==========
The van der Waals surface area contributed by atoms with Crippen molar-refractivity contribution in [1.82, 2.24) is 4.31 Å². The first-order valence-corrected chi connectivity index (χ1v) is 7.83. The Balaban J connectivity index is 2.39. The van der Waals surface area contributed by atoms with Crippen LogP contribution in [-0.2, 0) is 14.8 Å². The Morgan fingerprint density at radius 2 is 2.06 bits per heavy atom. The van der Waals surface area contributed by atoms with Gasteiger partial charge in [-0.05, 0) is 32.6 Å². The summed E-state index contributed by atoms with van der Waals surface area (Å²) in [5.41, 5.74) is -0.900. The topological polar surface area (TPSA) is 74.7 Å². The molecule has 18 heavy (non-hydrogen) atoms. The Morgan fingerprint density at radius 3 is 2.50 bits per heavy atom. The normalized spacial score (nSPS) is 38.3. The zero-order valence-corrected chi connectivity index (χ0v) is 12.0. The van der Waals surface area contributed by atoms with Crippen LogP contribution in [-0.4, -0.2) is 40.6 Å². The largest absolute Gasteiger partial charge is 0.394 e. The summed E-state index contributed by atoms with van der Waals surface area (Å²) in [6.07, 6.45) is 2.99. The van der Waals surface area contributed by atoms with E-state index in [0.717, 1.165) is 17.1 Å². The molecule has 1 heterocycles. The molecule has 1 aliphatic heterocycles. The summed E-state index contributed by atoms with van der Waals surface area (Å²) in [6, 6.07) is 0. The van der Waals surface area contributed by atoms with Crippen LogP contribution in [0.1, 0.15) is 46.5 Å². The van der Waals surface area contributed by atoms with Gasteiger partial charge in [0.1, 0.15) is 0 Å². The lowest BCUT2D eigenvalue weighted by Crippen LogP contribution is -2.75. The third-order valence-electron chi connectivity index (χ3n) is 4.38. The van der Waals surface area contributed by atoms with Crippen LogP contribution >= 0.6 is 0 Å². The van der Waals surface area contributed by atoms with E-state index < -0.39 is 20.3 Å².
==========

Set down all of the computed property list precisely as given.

The van der Waals surface area contributed by atoms with Crippen molar-refractivity contribution in [1.82, 2.24) is 4.31 Å². The first-order valence-corrected chi connectivity index (χ1v) is 7.83. The Balaban J connectivity index is 2.39. The van der Waals surface area contributed by atoms with Crippen LogP contribution in [-0.2, 0) is 14.8 Å². The Morgan fingerprint density at radius 2 is 2.06 bits per heavy atom. The van der Waals surface area contributed by atoms with Gasteiger partial charge in [-0.05, 0) is 32.6 Å². The summed E-state index contributed by atoms with van der Waals surface area (Å²) in [5.41, 5.74) is -0.900. The topological polar surface area (TPSA) is 74.7 Å². The molecule has 18 heavy (non-hydrogen) atoms. The Morgan fingerprint density at radius 3 is 2.50 bits per heavy atom. The normalized spacial score (nSPS) is 38.3. The zero-order valence-corrected chi connectivity index (χ0v) is 12.0. The van der Waals surface area contributed by atoms with Crippen LogP contribution in [-0.4, -0.2) is 40.6 Å². The largest absolute Gasteiger partial charge is 0.394 e. The summed E-state index contributed by atoms with van der Waals surface area (Å²) in [6.07, 6.45) is 2.99. The van der Waals surface area contributed by atoms with E-state index in [0.717, 1.165) is 17.1 Å². The molecule has 1 heterocycles. The molecule has 1 aliphatic heterocycles. The summed E-state index contributed by atoms with van der Waals surface area (Å²) in [6, 6.07) is 0. The van der Waals surface area contributed by atoms with Crippen LogP contribution in [0.1, 0.15) is 46.5 Å². The van der Waals surface area contributed by atoms with Gasteiger partial charge in [0.1, 0.15) is 0 Å². The lowest BCUT2D eigenvalue weighted by Crippen LogP contribution is -2.75. The third-order valence-electron chi connectivity index (χ3n) is 4.38. The van der Waals surface area contributed by atoms with Crippen LogP contribution >= 0.6 is 0 Å². The van der Waals surface area contributed by atoms with E-state index < -0.39 is 20.3 Å².